Abstract. A method for discriminating among different types of precipitation is presented. The method is based on surface observations of precipitation, present and past weather, and the morphological types of clouds. The climatology of showery, nonshowery, and drizzle precipitation in Northern Eurasia is studied using the data of 529 Russian weather stations for the period of 1966–2014. Showery precipitation dominates in Northern Eurasia. In general, showery precipitation has greater temporal (monthly and diurnal) and spatial variability than nonshowery precipitation. The majority of showers are registered in summer (the maximum is in July), whereas the high est total monthly nonshowery precipitation is observed in autumn (the maximum is in October). The daily intensity values of showery and nonshowery precipitation are generally close, the maximum intensity is recorded in July–August. For three-hour in tervals, the shower in tensity is by 1.1–1.5 times higher. The drawbacks of the presented methodology are discussed.






Fig. 2. The climatology of different characteristics of (a) showery and compound, (b) nonshowery, and (c) drizzle precipitation rate: annual precipitation rate (colored), the frequency of days with the corresponding precipitation type (the white dash line), and the contribution to total precipitation (%) (the black dotted line). The dots mark the location of weather stations. The discrete spline interpolation was utilized.



Cloud types statistics at the sea ice marginCloud types statistics at the sea ice margin

        Esau, I. N., & Chernokulsky, A. V. (2015). Convective cloud fields in the Atlantic sector of the Arctic: Satellite and ground-based observations. Izvestiya, Atmospheric and Oceanic Physics, 51(9), 1007–1020. doi:10.1134/S000143381509008X

Abstract. Convective cloudiness in the Atlantic sector of the Arctic is considered as an atmospheric spatially selforganized convective field. Convective cloud development is usually studied as a local process reflecting the convective instability of the turbulent planetary boundary layer over a heated surface. The convective cloudiness has a different dynamical structure in high latitudes. Cloud development follows cold air outbreaks into the areas with a relatively warm surface. As a result, the physical and morphological characteristics of clouds, such as the type of convective cloud, and their geographical localization are interrelated. It has been shown that marginal sea ice and coastal zones are the most frequently occupied by Cu hum, Cu med convective clouds, which are organized in convective rolls. Simultaneously, the open water marine areas are occupied by Cu cong, Cb, which are organized in convective cells. An intercomparison of cloud statistics using satellite data ISCCP and groundbased observations has revealed an inconsistency in the cloudiness trends in these data sources: convective cloudiness decreases in ISCCP data and increases in the ground based observation data. In general, according to the stated hypothesis, the retreat of the seaice boundary may lead to an increase in the amount of convective clouds.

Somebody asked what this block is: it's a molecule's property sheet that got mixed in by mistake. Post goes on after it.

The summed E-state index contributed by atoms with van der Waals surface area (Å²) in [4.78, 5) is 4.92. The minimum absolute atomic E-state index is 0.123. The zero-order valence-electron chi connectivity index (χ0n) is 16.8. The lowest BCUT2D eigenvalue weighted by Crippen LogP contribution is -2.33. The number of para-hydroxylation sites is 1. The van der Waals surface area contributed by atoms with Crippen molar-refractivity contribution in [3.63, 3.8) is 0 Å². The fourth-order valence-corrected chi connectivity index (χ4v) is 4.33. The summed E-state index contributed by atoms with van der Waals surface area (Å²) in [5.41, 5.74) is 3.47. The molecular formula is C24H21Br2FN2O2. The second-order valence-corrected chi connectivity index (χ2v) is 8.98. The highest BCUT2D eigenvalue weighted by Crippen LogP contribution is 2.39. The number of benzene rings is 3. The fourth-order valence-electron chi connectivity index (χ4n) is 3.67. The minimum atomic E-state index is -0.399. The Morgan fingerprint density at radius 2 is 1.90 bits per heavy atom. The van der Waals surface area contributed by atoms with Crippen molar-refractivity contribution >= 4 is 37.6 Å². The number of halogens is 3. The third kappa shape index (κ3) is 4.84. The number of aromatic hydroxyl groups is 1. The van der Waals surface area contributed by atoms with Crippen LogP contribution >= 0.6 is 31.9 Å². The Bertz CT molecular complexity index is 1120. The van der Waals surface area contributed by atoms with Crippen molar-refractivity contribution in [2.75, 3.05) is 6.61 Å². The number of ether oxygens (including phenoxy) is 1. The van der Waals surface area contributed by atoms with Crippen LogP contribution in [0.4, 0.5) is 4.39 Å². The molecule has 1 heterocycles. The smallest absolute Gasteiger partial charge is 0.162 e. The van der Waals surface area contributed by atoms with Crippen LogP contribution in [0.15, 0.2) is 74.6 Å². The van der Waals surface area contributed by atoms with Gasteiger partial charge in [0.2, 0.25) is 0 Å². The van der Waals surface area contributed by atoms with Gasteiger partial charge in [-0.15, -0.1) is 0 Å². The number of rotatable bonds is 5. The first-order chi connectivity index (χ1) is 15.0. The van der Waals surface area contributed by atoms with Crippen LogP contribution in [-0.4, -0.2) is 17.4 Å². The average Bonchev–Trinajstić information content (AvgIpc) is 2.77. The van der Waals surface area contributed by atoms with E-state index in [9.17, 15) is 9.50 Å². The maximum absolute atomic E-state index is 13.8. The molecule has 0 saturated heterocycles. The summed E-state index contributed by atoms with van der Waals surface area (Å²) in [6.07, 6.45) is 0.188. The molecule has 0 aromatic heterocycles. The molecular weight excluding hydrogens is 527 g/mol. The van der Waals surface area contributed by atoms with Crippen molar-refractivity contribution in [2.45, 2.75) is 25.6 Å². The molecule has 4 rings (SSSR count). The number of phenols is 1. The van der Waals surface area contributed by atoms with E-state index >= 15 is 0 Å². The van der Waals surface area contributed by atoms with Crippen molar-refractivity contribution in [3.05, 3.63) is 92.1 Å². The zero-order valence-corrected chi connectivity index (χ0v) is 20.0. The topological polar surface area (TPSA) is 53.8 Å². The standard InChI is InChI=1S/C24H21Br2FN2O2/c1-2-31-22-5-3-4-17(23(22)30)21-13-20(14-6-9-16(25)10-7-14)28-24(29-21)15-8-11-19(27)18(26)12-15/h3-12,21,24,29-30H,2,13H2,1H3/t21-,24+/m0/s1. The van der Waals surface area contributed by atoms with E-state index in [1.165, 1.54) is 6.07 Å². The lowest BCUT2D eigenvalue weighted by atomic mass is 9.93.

Fig. 5. Repeatability of convective rolls (black circles) and cells (white circles) observations in winter period (November to March) above Greenland and Barents seas depending on the distance to the ice edge. The plot is drawn based on NOAA9, 11, and 14 satellite data processed in Bruemmer, Pohlman (2000).




Cloud change in Atlantic ArcticCloud change in Atlantic Arctic

        Chernokulsky, A. V., Esau, I., Bulygina, O. N., Davy, R., Mokhov, I. I., Outten, S., & Semenov, V. A. (2017). Climatology and Interannual Variability of Cloudiness in the Atlantic Arctic from Surface Observations since the Late Nineteenth Century. Journal of Climate, 30(6), 2103–2120. [pdf]

Abstract. A long-term climatology of cloudiness over the Norwegian, Barents, and Kara Seas (NBK) based on visual surface observations is presented. Annual mean total cloud cover (TCC) is almost equal over solid-ice (SI) and open-water (OW) regions of the NBK (73% 6 3% and 76% 6 2%, respectively). In general, TCC has higher intra- and interannual variability over SI than over OW. A decrease of TCC in the middle of the twentieth century and an increase in the last few decades was found at individual stations and for the NBK as a whole. In most cases these changes are statistically significant with magnitudes exceeding the data uncertainty that is associated with the surface observations. The most pronounced trends are observed in autumn when the largest changes to the sea ice concentration (SIC) occur. TCC over SI correlates significantly with SIC in the Barents Sea, with a statistically significant correlation coefficient between annual TCC and SIC of 20.38 for the period 1936–2013. Cloudiness overOWshows nonsignificant correlation with SIC. An overall increase in the frequency of broken and scattered cloud conditions and a decrease in the frequency of overcast and cloudless conditions were found over OW. These changes are statistically significant and likely to be connected with the long-term changes of morphological types (an increase of convective and a decrease of stratiform cloud amounts).